What’s In a Name?

Name plate

As it happens, I know where my name came from. James was my father’s middle name, and both my grandfathers were named John; Harry John Zellers and John Jacob Troutman, respectively. So I became James John Troutman. 

Probably about when I started school, my mother told me that I should use James J. Troutman for my official name on any documents, presumably to differentiate me from all those other bogus James Troutmans running around out there. 

Thus, when I got my first bank account, it was under that name, as were all my subsequent accounts. And when on my first day of work at the Defense Personnel Support Center many years later in 1980, when the Branch 1 secretary asked me what I wanted on my name plate, I answered without giving it a thought. There it is at the top of this post.

Of course, everyone in my family has always called me Jimmy, but throughout school, most of my teachers called me James. Classmates varied between Jim and James, except for a few like Randy Klopp and Bobby Weinhold who had gotten to know me via my family; they always called me Jimmy.

I didn’t mind any of those names, but somewhere along the line I decided I preferred to be called James. What happened was one time I introduced myself to an adult as James, which I had done many times before, I usually randomly alternated between Jim and James, but on this occasion the fellow to whom I had introduced myself to came back right away with something like, “Pleased to meet you, Jimmy” and that really rubbed me the wrong way.

In the late 70s I went to work at Channel Home Center in Harrisburg, and when I was promoted to Group Manager there were lots of inventory forms to be filled out on a regular basis, and on every line you were supposed to sign your name to indicate you had counted the stock yourself. For some reason I was the only person who started initialing each line and signing at the bottom of the form, and because of this, Mr. Straub began to call me JT. And seemingly overnight everyone in the store was calling me JT. Some nicknames have a way of catching on.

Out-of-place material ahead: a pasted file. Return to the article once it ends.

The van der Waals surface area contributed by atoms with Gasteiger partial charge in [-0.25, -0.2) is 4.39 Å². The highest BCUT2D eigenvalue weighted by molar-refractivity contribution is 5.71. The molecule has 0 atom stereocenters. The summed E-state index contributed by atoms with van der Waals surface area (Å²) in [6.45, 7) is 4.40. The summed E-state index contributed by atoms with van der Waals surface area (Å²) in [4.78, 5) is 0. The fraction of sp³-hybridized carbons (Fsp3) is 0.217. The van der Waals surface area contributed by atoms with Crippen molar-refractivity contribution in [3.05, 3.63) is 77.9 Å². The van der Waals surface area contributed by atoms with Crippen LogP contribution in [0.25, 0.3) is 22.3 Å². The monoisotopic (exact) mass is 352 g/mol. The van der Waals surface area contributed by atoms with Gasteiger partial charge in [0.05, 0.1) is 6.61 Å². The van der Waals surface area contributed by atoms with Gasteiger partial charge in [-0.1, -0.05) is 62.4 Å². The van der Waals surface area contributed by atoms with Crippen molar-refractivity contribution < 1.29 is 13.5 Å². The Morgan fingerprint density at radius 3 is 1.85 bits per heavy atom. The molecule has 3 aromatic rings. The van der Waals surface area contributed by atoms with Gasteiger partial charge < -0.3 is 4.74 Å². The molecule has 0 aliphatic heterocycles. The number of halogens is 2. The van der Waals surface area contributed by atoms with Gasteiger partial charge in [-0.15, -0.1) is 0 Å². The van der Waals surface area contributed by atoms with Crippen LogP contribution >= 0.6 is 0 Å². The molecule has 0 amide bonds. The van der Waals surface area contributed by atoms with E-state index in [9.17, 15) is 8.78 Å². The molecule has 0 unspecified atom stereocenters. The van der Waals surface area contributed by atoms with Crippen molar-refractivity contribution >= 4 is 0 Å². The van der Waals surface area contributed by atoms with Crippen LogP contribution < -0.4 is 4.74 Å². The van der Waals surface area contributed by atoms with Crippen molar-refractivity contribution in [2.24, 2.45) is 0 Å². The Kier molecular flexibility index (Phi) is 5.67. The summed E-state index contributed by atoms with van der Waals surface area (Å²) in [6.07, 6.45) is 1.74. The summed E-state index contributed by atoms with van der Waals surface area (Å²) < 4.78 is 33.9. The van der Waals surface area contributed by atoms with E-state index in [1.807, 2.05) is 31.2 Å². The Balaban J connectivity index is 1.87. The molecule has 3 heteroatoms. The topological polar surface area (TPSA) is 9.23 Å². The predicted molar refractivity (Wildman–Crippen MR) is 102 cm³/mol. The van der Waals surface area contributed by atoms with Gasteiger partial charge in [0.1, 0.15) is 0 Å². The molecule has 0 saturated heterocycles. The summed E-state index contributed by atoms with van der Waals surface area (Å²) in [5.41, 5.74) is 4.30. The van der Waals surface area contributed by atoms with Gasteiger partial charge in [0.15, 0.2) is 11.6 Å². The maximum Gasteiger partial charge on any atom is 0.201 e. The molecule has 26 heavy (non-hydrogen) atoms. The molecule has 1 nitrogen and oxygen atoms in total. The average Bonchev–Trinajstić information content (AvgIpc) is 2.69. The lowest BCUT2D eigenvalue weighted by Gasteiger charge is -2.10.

When I got the job at DPSC in Philly, I was assigned to an office where there was already another Jim.

Who was a lot taller than I was.

As visions of Big Jim and Little Jim danced through my head, I told everyone that I was used to being called JT, and what had just been a local nickname, suddenly became my preferred nickname.

I began using it everywhere.

But not consistently.

In fact, over the next 30-odd years it was hit or miss whether people knew me as James, Jim, or JT. Until about ten years ago I made a firm decision to always use JT. And since then I’ve been pretty consistent.

Oh, I also realized that my aversion to Jimmy really only extended to casual acquaintances. With family members or longtime friends it’s fine.

Anyway, to back up a bit, while I was still living in State College in 1971, I had occasion to take the bus to visit my parents. This required a layover at the Harrisburg station, and as I was waiting for the the connecting bus to take me on the final leg of my journey, I found myself sitting next to a chatty person about the same age as I was.

He asked me my name, and I replied, “I’m Jim.” 

To which he came back with: “I’m Jim, too. Jim Troutman.” 

To be continued… 

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